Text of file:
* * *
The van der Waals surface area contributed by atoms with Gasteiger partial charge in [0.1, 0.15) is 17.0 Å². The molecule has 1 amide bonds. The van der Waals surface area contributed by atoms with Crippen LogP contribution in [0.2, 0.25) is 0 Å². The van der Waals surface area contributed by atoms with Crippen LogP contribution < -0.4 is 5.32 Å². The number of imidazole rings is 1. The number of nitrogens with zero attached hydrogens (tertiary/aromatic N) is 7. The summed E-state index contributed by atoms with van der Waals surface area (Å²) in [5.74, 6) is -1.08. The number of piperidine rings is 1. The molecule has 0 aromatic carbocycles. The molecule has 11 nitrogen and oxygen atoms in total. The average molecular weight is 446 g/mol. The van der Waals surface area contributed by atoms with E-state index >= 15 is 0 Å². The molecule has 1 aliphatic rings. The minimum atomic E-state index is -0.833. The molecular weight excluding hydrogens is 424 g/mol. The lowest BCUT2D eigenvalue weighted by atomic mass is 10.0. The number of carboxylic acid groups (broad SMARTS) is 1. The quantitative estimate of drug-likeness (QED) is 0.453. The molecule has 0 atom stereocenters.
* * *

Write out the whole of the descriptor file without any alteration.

The van der Waals surface area contributed by atoms with Gasteiger partial charge in [0.1, 0.15) is 17.0 Å². The molecule has 1 amide bonds. The van der Waals surface area contributed by atoms with Crippen LogP contribution in [0.2, 0.25) is 0 Å². The van der Waals surface area contributed by atoms with Crippen LogP contribution < -0.4 is 5.32 Å². The number of imidazole rings is 1. The number of nitrogens with zero attached hydrogens (tertiary/aromatic N) is 7. The summed E-state index contributed by atoms with van der Waals surface area (Å²) in [5.74, 6) is -1.08. The number of piperidine rings is 1. The molecule has 0 aromatic carbocycles. The molecule has 11 nitrogen and oxygen atoms in total. The average molecular weight is 446 g/mol. The van der Waals surface area contributed by atoms with E-state index >= 15 is 0 Å². The molecule has 1 aliphatic rings. The minimum atomic E-state index is -0.833. The molecular weight excluding hydrogens is 424 g/mol. The lowest BCUT2D eigenvalue weighted by atomic mass is 10.0. The number of carboxylic acid groups (broad SMARTS) is 1. The quantitative estimate of drug-likeness (QED) is 0.453. The molecule has 0 atom stereocenters.